DI: The IRC prides itself on how much of the budget goes directly into programs. How do you fund the impact evaluations you do?
JA: In a few cases, donors have provided separate funding for impact evaluations. Most of the time, we have carved out impact evaluation budgets under program budgets for “m&e”. The latter has allowed us to conduct more evaluations but it has been a struggle to carry out evaluations on these tight budgets. My hope is that more donors include separate funds or a require a reasonable percentage of the budget for impact evaluations. If they don’t, it will continue to be a challenge to fund impact evaluations or any rigorous research because we don’t want to take funds away from the programs.
DI: Relative to other forms of evaluation, in impact evaluation there is a premium on the evaluator/researcher being engaged earlier in the project, ideally in the design. Indeed, this could help the project team expand the set of different interventions that they are testing in the evaluation. However, within evaluation departments there is a long tradition of independence which can create tension with the more integrated role that impact evaluation can play. How are you dealing with this at the IRC?
JA: We greatly value early engagement of the researcher in the design of the evaluation and, at times, also helping to inform the intervention based on existing research. This has been the most successful model for us and, I believe, leads to better designed programs and evaluations. I think independence comes more from the incentives of researchers to publish in peer review journals. I think this will become more of an issue as donors move to ‘third party evaluators’. I hope early engagement with evaluators is not sacrificed for what I think is a false sense of independence.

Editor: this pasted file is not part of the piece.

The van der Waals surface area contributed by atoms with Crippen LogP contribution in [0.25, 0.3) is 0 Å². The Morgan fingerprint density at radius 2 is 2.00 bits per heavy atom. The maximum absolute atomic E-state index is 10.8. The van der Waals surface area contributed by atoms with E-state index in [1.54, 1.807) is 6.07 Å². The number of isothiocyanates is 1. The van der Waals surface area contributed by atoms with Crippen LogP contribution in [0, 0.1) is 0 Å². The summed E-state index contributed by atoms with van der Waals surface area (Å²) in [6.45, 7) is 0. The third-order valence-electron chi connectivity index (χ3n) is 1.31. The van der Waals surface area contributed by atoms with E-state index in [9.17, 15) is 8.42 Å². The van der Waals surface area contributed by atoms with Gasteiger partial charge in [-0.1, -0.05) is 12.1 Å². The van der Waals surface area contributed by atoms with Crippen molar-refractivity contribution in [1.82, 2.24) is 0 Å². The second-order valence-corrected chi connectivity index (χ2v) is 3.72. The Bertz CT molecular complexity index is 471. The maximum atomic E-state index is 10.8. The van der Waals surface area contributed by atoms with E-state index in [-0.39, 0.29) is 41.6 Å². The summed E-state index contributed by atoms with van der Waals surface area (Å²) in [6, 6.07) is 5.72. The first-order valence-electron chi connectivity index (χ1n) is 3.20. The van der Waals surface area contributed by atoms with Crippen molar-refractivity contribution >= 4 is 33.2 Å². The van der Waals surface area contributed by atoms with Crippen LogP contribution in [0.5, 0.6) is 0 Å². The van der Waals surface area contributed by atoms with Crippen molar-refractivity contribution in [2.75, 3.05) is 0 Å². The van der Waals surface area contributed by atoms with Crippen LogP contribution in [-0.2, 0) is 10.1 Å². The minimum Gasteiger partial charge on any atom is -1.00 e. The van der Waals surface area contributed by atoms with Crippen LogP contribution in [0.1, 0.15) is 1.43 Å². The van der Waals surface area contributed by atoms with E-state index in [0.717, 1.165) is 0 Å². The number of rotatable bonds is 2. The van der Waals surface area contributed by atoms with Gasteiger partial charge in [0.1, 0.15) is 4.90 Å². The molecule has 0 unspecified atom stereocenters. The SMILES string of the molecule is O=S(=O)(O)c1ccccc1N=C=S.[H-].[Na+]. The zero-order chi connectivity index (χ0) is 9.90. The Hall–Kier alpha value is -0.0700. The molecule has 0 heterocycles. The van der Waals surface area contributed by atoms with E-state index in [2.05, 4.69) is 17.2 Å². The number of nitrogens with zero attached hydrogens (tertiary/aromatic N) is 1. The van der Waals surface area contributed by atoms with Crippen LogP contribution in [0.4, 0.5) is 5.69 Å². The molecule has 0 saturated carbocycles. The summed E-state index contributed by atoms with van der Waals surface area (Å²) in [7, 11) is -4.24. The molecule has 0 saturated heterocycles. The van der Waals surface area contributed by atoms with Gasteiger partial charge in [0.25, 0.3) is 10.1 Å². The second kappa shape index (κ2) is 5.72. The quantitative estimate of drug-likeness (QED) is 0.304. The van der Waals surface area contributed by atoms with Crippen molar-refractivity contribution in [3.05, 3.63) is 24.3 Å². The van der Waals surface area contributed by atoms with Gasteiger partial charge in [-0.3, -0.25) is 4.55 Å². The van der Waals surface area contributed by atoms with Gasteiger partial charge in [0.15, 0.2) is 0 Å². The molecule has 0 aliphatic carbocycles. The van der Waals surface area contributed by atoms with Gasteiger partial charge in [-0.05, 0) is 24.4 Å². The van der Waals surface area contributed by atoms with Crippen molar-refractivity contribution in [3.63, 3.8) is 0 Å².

DI: Can you give us a concrete example of how the results of an impact evaluation have changed the way you do something at IRC?
JA: We partnered with Macartan Humphreys at Columbia University to evaluate the impact of a community-driven reconstruction (CDR) program in DRC on social cohesion, economic well being and governance. Even though the implementation was good – a lot of schools and bridges built –, the evaluation revealed little impact. While this was disappointing for all involved, it has lead us to commission a review of CDR to thoroughly review the mixed results across the handful of studies that exist. We have also engaged with policymakers and donors around the current gaps both in theory and program design to motivate design improvement and sustained support for research around this type of programming. Our technical team has also been working across multiple countries to examine the assumptions behind this approach and we have committed to developing and rigorously evaluating revised, theoretically motivated and contextually appropriate approaches to continue to build evidence in this area. We are also expanding our research to examine not just the impact but the many unanswered questions about how, why, when and for whom CDR programs may or may not work.
DI: Where do you see your priorities or balance between funding efficacy trials (e.g. a particular intervention or policy works under ideal conditions on a small scale) versus effectiveness trials (e.g. a particular intervention works under real-world conditions with typical messy implementation) versus mechanism experiments (e.g. testing particular mechanisms through which a policy is supposed to work when testing the policy itself may be difficult)?
JA: In coming years, I think we will be working on all three. To date, we have largely focused on effectiveness trials but as the evidence grows in some areas like CDR, it makes sense to move to mechanism experiments. In other areas like prevention and response to violence against women, we still need to focus on efficacy and effectiveness.